OK, so I’m eager to hear how far this research has advanced! “Patience, my young Padawan learner!” I’m getting to it. Researchers first tried this approach by targeting HPV E6. In the first study of 12 patients with advanced-stage HPV-associated cancer that had failed to respond to multiple other treatments, 2 out of 12 patients saw long-lasting improvement in their cancer burden. Although the response was less than ideal, interestingly, the scientists were able to discern the reason for the treatment resistance seen by some of the patients. Using genetic sequencing, they saw that some of the tumors had developed particular mutations that made them resistant to T cell killing–prompting the authors to consider more in-depth genetic testing before administering treatment in the future.

Marked decrease in metastatic tumor burden (bright white spots) seen in a patient after treatment with E7 TCR-engineered T cells. Source: Nagarsheth NB, et al. Nature Medicine. 2021;27:419-425

2 out of 12… well, it seems like there’s room for improvement there. Right? But remember, these are patients who had the toughest to treat solid cancers, so 2 out of 12 is at least a start. Also, these therapies had significantly fewer nasty side effects than are typically seen with CAR-T treatments. (Although reading about all these clinical trials in advanced-stage cancer is what has made me so passionate about HPV vaccination and cancer prevention. I digress…) Next, the researchers tried this approach using TCR-engineered T cells against HPV E7. In this study, 6 out of 12 patients saw long-lasting improvement in their cancer burden. While these results seem like an improvement from the E6-targeting T cells, sample sizes are too small to say that with certainty.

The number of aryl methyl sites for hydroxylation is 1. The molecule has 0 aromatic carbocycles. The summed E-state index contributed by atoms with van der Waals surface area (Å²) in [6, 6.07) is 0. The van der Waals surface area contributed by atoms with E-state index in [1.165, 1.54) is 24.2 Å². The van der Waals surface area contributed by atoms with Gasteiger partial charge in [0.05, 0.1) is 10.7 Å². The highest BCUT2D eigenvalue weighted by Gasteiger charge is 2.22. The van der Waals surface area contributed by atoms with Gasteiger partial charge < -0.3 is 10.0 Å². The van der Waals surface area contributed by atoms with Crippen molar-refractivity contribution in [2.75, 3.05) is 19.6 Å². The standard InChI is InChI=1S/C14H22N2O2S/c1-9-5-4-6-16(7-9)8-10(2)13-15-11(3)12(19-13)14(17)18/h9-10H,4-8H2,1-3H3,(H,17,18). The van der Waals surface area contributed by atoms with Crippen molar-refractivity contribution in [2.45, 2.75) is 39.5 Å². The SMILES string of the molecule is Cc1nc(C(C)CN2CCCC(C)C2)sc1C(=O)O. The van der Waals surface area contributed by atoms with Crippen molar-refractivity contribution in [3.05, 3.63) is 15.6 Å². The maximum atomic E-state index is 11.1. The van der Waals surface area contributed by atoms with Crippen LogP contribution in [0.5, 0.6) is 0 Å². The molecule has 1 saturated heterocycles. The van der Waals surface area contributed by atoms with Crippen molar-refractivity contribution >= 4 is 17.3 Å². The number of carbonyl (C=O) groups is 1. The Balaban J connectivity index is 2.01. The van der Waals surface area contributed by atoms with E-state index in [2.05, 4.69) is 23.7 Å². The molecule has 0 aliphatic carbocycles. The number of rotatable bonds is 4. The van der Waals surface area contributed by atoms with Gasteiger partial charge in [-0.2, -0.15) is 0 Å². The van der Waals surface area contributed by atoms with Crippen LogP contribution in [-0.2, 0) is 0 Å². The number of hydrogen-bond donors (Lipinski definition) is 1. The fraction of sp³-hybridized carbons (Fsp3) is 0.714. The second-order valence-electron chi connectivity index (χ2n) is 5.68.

So, what’s next? While responses aren’t perfect, they are suggestive that solid metastatic cancers can be tackled with engineered T cell therapies. Scientists are still hard at work trying to improve these treatments to overcome or avoid tumor resistance. The authors also proposed using these treatments at earlier stages in the disease to see if they might be more effective.

Can we make a vaccine to cure HPV infection?

We have a vaccine that can prevent HPV infections (a prophylactic vaccine). This vaccine targets HPV’s outer shell (AKA capsid). But HPV's capsid goes away after it gets inside our cells. This is why immunity generated by the vaccine can’t cure HPV infections.

But scientists are hoping to change that and are working on ways to make a vaccine that can cure HPV infections (a therapeutic vaccine). These vaccines aim to generate immunity against HPV E6 and E7, without the need for fancy and expensive cell engineering. Research efforts are currently underway to make these vaccines more potent and effective to treat pre-cancerous lesions, and maybe even cancer more safely and effectively.

Dr. Talia Henkle has distilled 3 research papers, saving your 10.5 hours of reading time

The Science Integrity Check of this 3-min Science Digest was performed by Flávia Oliveira Geraldes.